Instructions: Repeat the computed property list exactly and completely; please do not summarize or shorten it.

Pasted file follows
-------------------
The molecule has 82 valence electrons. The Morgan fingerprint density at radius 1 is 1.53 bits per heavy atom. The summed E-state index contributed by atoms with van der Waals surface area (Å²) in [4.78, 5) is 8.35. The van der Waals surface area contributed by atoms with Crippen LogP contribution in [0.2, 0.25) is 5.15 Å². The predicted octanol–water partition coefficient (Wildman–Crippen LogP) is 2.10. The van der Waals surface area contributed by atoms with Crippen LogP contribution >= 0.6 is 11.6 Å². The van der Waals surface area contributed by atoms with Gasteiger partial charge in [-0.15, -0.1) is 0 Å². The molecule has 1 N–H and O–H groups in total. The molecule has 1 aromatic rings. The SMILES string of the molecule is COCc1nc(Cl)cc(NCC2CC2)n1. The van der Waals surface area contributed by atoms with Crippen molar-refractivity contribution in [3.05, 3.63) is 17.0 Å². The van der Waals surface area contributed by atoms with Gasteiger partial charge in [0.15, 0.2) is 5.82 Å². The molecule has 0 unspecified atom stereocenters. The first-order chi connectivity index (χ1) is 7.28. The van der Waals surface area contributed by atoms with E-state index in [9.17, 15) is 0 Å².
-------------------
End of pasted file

The molecule has 82 valence electrons. The Morgan fingerprint density at radius 1 is 1.53 bits per heavy atom. The summed E-state index contributed by atoms with van der Waals surface area (Å²) in [4.78, 5) is 8.35. The van der Waals surface area contributed by atoms with Crippen LogP contribution in [0.2, 0.25) is 5.15 Å². The predicted octanol–water partition coefficient (Wildman–Crippen LogP) is 2.10. The van der Waals surface area contributed by atoms with Crippen LogP contribution >= 0.6 is 11.6 Å². The van der Waals surface area contributed by atoms with Gasteiger partial charge in [-0.15, -0.1) is 0 Å². The molecule has 1 N–H and O–H groups in total. The molecule has 1 aromatic rings. The SMILES string of the molecule is COCc1nc(Cl)cc(NCC2CC2)n1. The van der Waals surface area contributed by atoms with Crippen molar-refractivity contribution in [3.05, 3.63) is 17.0 Å². The van der Waals surface area contributed by atoms with Gasteiger partial charge in [0.15, 0.2) is 5.82 Å². The molecule has 0 unspecified atom stereocenters. The first-order chi connectivity index (χ1) is 7.28. The van der Waals surface area contributed by atoms with E-state index in [9.17, 15) is 0 Å².